Sunday, August 18, 2013

A classic late-cycle rotation

Years ago, one of the first things that I learned when I ventured into technical analysis was sector and industry rotation. Technical (which are not necessarily economic) bull phases start with leadership from interest sensitive groups, such as banks and homebuilders. The leadership baton is then passed to consumer related sectors, capital goods and so on. The terminal phase is signaled by the leadership of deep cyclical resource sectors.

I believe that's what we are witnessing now.

First of all, there is little question that the leadership of homebuilding stocks are rolling over. The chart below shows the market relative returns of the homebuilding ETF (XHB), which is in a relative downtrend after breaking key relative technical support levels.

Meanwhile at the other end of the spectrum, we have seen a divergence between equities and commodity and commodity related plays. The chart below shows the SPX (in black) and the CRB Index (in red) for the last three years. For the first couple of years, the two more or less moved in tandem, but a divergence was much in evidence in 2013 as stocks went north and commodities went south, mostly because of angst over China.

In the last week or two, the data out of China has been more positive (though not everyone believes the official statistics) and commodity prices appear to have bottomed and they are starting to rally. Meanwhile, the equity uptrend remains intact. These are the classic signs of a late cycle rotation into deep cyclical sectors of the market.

A crowded short in commodities and EM
Commodity related plays have become unloved and sentiment has moved into a crowded short reading. These charts from David Rosenberg of the large speculator position from the Commitment of Traders report on copper tell the story:

Large speculators (read: hedge funds) are also in a crowded short on the China and commodity sensitive Australian Dollar:

The latest BoAML fund manager survey shows that the most unloved sectors are resource and emerging markets (via Business Insider):

Under these circumstances, give the market the slightly whiff of positive news and it would spark an oversold rally. That's what's happening now. Here is the relative performance of the metals and mining sector (XME) relative to the market. XME has rallied through a relative downtrend and there may be further relative upside. I have outlined the Fibonacci retracement levels as likely upside targets. Even the lower 38.2% Fibo level shows considerable potential upside from current levels.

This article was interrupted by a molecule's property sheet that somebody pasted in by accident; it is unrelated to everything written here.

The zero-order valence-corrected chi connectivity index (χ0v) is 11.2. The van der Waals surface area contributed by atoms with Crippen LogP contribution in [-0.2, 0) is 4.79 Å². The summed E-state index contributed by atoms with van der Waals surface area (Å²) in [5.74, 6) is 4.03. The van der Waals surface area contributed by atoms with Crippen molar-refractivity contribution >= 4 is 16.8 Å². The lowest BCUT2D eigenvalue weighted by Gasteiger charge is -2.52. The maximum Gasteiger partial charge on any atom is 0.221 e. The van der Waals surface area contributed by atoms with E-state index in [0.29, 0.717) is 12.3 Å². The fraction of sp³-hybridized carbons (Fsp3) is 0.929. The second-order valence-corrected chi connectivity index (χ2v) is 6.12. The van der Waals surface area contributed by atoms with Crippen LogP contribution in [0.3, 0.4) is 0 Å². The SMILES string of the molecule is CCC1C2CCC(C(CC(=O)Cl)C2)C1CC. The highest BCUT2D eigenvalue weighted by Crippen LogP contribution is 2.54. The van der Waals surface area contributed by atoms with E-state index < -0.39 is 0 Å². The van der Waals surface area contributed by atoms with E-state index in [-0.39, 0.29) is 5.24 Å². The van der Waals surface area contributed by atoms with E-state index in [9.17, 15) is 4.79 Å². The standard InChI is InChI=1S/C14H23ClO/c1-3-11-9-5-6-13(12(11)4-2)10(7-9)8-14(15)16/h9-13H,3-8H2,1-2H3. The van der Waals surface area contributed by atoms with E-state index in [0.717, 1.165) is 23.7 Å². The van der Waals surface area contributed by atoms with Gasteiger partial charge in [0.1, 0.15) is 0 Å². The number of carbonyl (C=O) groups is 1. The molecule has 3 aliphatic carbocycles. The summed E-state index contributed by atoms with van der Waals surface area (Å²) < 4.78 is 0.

Here is the longer term XME relative chart. XME remains in a downtrend relative to the market and the site of the relative downtrend line approximately coincides with the 38.2% Fibonacci retracement level from the previous shorter term chart.

Similarly, we have seen a relative rally from emerging market stocks (EEM) against US equities (SPY) as it bounced off a long-term relative support level.

A tactical bullish call
In the last couple of weeks, we have seen US equities pause and then weaken. Last week, it tested the 50 day moving average, which is considered by many technicians to be an important support level. Given what I am seeing in the change in sector and industry leadership, I believe that we are seeing a late market cycle rotation into the deep cyclicals and the bull may have one last gasp upward.

This is a tactical bullish call for a few weeks. The AAII's latest sentiment survey (via Bespoke) shows that bullish sentiment has retreated, which should be supportive of a rally.

Nevertheless, I remain concerned about the intermediate and longer term outlook for stocks for the following reasons: